Six people were arrested for graffiti and other vandalism at Emory University. None were students.

April 28     Blacksburg, VA     82 arrests

Students and community members calling for Virginia Tech University to divest from companies supporting the Israeli military were arrested for trespass when they refused to leave the campus protest. Most agreed to pre-trial diversion, performing community service and paying a $99 fine to have their case dismissed.

April 28     Pittsburgh, PA     2 arrests

A campus divestment protest went on for several days until Pittsburgh University tried to move it back on to city streets and sidewalks, leading to two arrests for trespass.

April 29     Princeton, NJ     13 arrests

Five undergrads, six graduate students, one postdoctoral researcher and one person not affiliated with Princeton University occupied Clio Hall for more than two hours while hundreds rallied in support outside, linking arms around the building doors. When the first two arrested were brought out and put in a nearby university bus, the crowd banged on the bus, cracking a window and chanting “Admin, Admin, talk to us, we hate your fucking bus.” Those arrested were cited for trespass and barred from campus pending disciplinary proceedings.

April 29     Austin, TX     79 arrests

Protesters returning to the University of Texas were quickly greeted by dozens of cops, many in riot gear. Police loaded up the first van load of arrestees, but protesters blocked its path. Police first used pepper spray to begin pushing the crowd back, followed by two flash-bang grenades that finally cleared the way. Most of those arrested were charged with trespass. Two people were additionally charged, one with obstructing a highway and the other for interfering with public duties. Police accused a Fox 7 photojournalist of felony assault but that was soon dismissed. The district attorney said his initial review of probable cause affidavits showed more substance than those from the mass arrests on April 24 that he had dismissed, and meet the standard of probable cause.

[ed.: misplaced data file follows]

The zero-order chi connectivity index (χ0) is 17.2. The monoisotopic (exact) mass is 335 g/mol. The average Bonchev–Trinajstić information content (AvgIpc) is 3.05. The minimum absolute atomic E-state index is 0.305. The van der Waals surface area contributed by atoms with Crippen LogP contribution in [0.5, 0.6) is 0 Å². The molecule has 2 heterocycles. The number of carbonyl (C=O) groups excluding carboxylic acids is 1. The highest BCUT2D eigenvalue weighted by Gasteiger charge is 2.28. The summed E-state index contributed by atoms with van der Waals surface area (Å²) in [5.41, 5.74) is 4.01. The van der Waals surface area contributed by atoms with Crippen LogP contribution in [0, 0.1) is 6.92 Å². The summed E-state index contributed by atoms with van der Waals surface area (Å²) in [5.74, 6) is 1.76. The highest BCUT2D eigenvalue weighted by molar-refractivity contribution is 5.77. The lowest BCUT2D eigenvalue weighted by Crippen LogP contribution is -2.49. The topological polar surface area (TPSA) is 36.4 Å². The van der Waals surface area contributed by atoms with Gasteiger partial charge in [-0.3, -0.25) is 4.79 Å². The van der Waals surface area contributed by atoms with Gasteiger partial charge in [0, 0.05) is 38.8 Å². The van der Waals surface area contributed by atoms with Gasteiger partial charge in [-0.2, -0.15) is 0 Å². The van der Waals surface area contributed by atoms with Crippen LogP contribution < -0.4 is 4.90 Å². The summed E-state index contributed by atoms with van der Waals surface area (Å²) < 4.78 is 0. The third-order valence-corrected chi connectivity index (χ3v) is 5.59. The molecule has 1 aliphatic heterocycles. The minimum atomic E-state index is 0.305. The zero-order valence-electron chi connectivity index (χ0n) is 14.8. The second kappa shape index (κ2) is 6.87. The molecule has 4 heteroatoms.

April 29     Albuquerque, NM     16 arrests

Police clashed overnight with a group of students, former students and community members occupying the University of New Mexico Student Union, leading to arrests for trespass and wrongful use of public property.

April 29     New Orleans, LA     6 arrests

Protesters began to set up a small camp on Tulane University’s Gibson Lawn, defended with a human chain. University police made arrests for trespass, battery of an officer and resisting arrest.

April 29     Gainesville, FL     9 arrests

The University of Florida got the book thrown at students arrested in a clash with police after being warned to disband their occupation of a plaza. Those arrested were variously charged with failure to obey a lawful command, resisting without violence, trespassing, battery on a law enforcement officer and wearing a hood or mask on public property.  “The University of Florida is not a daycare, and we do not treat protesters like children – they knew the rules, they broke the rules and they’ll face the consequences,” read their public statement.

April 29     Tampa, FL     3 arrests

Once the tents started going up, campus police at the University of South Florida used tear gas to break up a midday protest that administrators said was causing a disruption, leading to trespass arrests.

April 29     Athens, GA     16 arrests

University of Georgia campus police learned in the early morning that an encampment was being set up. They responded quickly and ordered the group to disperse. The protesters instead linked arms and stayed until police made arrests for trespass. All were cited and released from jail that night, and the nine undergraduate students were suspended by the University.

April 29     Salt Lake City, UT     21 arrests

An encampment at the University of Utah ended violently after dark as 100+ police in riot gear from five agencies charged in to make arrests. Students were pushed down with shields and some dragged away to be charged with unlawful assembly.

April 29     Richmond, VA     13 arrests

Police used tear gas to evict the camp at Virginia Commonwealth University, arresting six students and others for unlawful assembly and trespass. The students were subject to school disciplinary proceedings.

April 29     Cleveland, OH     20 arrests

Campus police at Case Western Reserve University “detained” students who tried to pitch tents on the Kelvin Smith Library oval lawn in the center of campus. Negotiation led to other forms of continuing protest and no charges were filed.

April 30     Salt Lake City, UT     1 arrest